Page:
Thoughtful Jews have speculated about the impact on Judaism’s religious outlook that would be made by man’s successful exploration of space. In a small way the answer began to emerge within hours of the historic Apollo 11 moon landing and exploration by Astronauts Neil Armstrong and Col. Edwin E. Aldrin, Jr.
The word came from Israel where Gen. Shlomo Goren, the Armed Forces’ Chief Chaplain, issued instructions about a change in the prayer for the blessing of the new moon which is said each month. The old blessing was worded: “As I dance before you and cannot touch you, so my enemies will not be able to touch me.” It now reads: “As I dance against you and do not touch you, so others, if they dance against me to harm me, they will not touch me.” The new version of the prayer is actually an old one found in the Talmud in Masechet Soffrim, chapter 20.
I have never seen any Jewish prayer book that uses Rav Goren’s changed language of Kiddush Levana.
אחר שסיים הברכה אשר במאמרו יאמר שלוש פעמים: סימן טוב סימן טוב סימן טוב לכל ישראל, ברוך יוצרך ברוך עשך ברוך קונך ברוך בוראך, ורוקד שלוש רקידות כנגדה ואומר שלוש פעמים: כשם שאני רוקד כנגדך ואיני נונע בך כך אם ירקדו אחרים כנגדי לא יגעו בי, תפול עליהם אימתה ופחד וכו’ ולמפרע (פי’ להיפך כאבן ידמו זרעך וכו) אמן סלה הללוי-ה. ואומר לחבירו שלוש פעמים: שלום! וילך לביתו בלב טוב.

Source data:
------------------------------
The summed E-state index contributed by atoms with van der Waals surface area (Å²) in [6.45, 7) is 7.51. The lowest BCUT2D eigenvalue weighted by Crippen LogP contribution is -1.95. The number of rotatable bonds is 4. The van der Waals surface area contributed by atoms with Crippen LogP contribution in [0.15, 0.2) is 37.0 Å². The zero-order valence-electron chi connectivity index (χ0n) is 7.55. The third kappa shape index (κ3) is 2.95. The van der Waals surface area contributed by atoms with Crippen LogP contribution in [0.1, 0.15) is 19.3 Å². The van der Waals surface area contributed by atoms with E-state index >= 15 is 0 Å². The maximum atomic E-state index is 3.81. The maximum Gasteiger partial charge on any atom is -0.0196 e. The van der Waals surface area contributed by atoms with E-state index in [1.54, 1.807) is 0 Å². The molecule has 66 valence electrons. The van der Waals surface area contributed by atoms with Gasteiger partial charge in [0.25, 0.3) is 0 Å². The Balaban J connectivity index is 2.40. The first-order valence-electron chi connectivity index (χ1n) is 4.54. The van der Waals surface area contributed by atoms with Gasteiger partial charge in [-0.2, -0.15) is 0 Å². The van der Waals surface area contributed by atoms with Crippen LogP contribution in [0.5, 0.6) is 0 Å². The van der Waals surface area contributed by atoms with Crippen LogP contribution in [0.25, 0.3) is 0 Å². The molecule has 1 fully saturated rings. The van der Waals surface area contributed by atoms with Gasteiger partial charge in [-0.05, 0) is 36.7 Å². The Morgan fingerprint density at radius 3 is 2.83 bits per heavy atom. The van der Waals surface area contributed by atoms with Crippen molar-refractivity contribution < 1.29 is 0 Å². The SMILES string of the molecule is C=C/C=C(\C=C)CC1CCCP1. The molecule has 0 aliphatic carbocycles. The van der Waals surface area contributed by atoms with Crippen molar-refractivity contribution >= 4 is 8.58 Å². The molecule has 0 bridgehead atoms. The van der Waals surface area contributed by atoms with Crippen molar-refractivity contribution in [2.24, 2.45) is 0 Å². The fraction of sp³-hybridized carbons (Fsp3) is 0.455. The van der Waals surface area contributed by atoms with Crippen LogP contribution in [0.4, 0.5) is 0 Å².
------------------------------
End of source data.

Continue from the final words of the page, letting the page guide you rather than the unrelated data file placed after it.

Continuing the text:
Why do we use language that is apparently not true nowadays, as it is possible to touch the Moon?
I have seen three answers given. Rav Chaim Kanievsky said that it could mean that it is impossible to touch the Moon from Earth. Alternatively, it could mean that we are not permitted by Jewish law to go to the Moon as it is dangerous and we should not put ourselves unnecessarily in danger.
Rav Yitzchak Zilberstein has a different approach, saying that it means that we cannot touch the Moon without special equipment. He brings a proof from a law that if a man divorces his wife conditional on her being able to soar to the sky, the divorce is invalid because it is impossible. But the Midrash does describe elsewhere that Alexander the Great flew on the back of an eagle! The answer must be that when we talk about the impossibility of flight, we mean unaided. That is the meaning of Kiddush Levana.
But I have a more basic question: why do we use the language today of “cannot touch” when the very source for Kiddush Levana in Sofrim uses language of “does not touch?” The questions wouldn’t even come up if we used the original language!
The first source I mentioned claims that the Vilna Gaon’s prayerbook uses the original terminology, but the one I looked at online did not. I haven’t found any other sources for the changed language.
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